There remains a large gray area and many pending court cases regarding search and seizure of smartphones by the police and federal agents. Currently you can not be compelled to unlock your smartphone and police need probable cause to seize it, but border agents do not. With Face ID however, it wouldn't be difficult for a federal agent to take your iPhone and point it at you in order to unlock it. Considering how much personal information people have on their smartphones, the heated debate between privacy advocates and law enforcement is not surprising.
While you could have many users with Touch ID, Face ID only works with one face, so each iPhone X can only have one user that can access it via Face ID. Of course you can always give your passcode to somebody to use once they've failed the Face ID authentication.
The iPhone X introduces some major design changes including, most notably, the absence of a physical Home button. While this can understandably take some time getting used to from an ergonomic perspective, the lack of a Home button also means no more Touch ID, which was an incredibly convenient security feature not just for unlocking your iPhone, but for accessing apps with sensitive data as well. For this reason and for even stronger security, Apple introduced a new biometric scan with the iPhone X - Face ID.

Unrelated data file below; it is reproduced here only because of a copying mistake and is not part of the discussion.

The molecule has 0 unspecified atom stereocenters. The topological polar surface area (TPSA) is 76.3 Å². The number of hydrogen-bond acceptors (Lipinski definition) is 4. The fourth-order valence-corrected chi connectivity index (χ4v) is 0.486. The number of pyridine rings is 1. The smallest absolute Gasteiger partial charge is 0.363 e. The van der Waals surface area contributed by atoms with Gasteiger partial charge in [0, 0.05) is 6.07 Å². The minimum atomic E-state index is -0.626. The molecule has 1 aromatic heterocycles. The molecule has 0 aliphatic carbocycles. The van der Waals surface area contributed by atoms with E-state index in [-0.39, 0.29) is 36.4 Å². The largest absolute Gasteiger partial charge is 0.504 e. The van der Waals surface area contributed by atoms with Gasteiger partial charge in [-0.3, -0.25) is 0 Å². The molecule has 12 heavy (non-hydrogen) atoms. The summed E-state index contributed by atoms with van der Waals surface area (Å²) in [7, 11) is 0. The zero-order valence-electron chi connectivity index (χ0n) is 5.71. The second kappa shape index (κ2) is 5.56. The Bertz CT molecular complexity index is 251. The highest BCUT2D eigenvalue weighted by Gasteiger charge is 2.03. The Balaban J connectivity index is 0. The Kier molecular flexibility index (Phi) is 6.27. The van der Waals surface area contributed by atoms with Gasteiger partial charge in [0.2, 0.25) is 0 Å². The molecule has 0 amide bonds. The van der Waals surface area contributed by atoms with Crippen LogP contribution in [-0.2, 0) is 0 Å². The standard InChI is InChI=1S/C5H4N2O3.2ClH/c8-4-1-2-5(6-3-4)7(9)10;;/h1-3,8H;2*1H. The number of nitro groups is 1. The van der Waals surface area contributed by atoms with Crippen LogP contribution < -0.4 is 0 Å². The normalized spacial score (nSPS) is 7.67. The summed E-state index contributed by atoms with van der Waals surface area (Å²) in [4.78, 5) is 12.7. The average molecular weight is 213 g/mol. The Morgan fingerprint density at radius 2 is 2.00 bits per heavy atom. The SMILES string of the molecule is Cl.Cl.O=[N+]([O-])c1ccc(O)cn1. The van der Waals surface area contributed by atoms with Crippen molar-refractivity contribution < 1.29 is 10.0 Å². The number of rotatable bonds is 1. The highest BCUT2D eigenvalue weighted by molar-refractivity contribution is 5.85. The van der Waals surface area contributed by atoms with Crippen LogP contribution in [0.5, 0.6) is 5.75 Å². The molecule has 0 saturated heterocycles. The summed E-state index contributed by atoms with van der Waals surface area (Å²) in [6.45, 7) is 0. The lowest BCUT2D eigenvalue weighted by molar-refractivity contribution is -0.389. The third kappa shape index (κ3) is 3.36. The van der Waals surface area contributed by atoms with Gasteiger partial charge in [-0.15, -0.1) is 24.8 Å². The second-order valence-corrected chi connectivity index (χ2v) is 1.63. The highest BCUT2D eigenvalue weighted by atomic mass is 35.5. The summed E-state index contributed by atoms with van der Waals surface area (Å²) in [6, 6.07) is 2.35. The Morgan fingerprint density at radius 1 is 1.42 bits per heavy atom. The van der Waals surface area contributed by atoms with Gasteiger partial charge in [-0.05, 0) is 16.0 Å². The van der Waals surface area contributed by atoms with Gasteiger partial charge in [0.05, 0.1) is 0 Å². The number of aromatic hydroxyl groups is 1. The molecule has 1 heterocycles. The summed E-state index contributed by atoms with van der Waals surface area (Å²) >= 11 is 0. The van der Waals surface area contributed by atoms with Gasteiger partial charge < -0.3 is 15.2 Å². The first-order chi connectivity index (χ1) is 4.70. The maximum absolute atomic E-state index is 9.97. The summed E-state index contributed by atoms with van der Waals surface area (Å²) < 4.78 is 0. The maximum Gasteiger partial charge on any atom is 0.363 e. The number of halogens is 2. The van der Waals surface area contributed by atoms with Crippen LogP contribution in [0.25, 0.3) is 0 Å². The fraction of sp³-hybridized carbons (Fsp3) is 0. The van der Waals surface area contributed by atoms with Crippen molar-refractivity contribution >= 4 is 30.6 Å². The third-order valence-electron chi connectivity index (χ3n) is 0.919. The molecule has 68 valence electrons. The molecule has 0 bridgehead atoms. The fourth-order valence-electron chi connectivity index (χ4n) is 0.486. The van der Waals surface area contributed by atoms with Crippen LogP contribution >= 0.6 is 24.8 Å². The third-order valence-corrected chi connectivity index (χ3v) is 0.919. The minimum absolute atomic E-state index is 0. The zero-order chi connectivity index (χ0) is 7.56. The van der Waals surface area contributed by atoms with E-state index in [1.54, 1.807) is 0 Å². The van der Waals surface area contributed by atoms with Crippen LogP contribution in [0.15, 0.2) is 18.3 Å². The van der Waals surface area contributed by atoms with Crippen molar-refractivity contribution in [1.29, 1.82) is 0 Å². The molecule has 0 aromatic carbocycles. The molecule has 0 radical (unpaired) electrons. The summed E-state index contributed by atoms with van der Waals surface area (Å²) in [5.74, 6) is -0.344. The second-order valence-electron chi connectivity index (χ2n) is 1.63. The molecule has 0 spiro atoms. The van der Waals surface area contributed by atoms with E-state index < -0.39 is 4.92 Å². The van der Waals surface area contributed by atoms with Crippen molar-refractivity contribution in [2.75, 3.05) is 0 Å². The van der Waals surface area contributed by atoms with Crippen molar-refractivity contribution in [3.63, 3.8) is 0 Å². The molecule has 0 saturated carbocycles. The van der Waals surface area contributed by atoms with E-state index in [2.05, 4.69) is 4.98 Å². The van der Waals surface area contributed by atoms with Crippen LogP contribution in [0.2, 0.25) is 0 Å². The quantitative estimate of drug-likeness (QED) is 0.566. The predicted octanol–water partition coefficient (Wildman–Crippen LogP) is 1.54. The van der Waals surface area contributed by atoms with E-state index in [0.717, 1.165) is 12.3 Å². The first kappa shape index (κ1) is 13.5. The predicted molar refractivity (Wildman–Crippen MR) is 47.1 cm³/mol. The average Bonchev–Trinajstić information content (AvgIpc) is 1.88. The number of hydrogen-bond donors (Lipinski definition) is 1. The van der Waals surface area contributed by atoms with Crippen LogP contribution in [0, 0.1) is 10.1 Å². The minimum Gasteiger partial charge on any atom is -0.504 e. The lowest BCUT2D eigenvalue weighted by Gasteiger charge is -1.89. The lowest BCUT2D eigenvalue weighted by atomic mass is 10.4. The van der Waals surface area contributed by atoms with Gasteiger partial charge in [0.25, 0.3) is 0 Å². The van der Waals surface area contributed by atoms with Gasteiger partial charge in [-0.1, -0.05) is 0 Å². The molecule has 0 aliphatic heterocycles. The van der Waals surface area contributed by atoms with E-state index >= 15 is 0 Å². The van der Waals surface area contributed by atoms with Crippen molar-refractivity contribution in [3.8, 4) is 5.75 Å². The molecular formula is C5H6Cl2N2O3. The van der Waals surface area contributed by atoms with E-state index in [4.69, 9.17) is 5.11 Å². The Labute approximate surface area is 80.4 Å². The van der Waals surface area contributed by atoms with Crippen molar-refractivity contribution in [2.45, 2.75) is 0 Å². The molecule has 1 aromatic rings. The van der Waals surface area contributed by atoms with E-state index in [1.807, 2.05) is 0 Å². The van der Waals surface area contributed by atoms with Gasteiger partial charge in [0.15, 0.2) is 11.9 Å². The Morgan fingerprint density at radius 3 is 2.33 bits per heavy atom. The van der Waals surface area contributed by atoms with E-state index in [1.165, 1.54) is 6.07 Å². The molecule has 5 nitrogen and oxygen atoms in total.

— Mia Harrison (@ManxomeMia) November 4, 2017
Now that the iPhone X has been released, owners of the device are flexing all of its capabilities. One of the highlights is Apple's Animoji, which uses the front facing TrueDepth camera to animate wacky creatures. And what better way to use a $1,000 smartphone than to lip sync videos with those creatures? Enter the Animoji karaoke phenomenon, spreading across Twitter and other social media.
With iPhone X pre-orders still weeks away, Face ID has yet to arrive in consumers' hands. This hasn't stopped renowned KGI analyst Ming-Chi Kuo from predicting Apple's next moves surrounding the technology. Despite the fact that Touch ID was only introduced four years ago, Kuo expects Apple to leave Touch ID in the dust starting in fall 2018.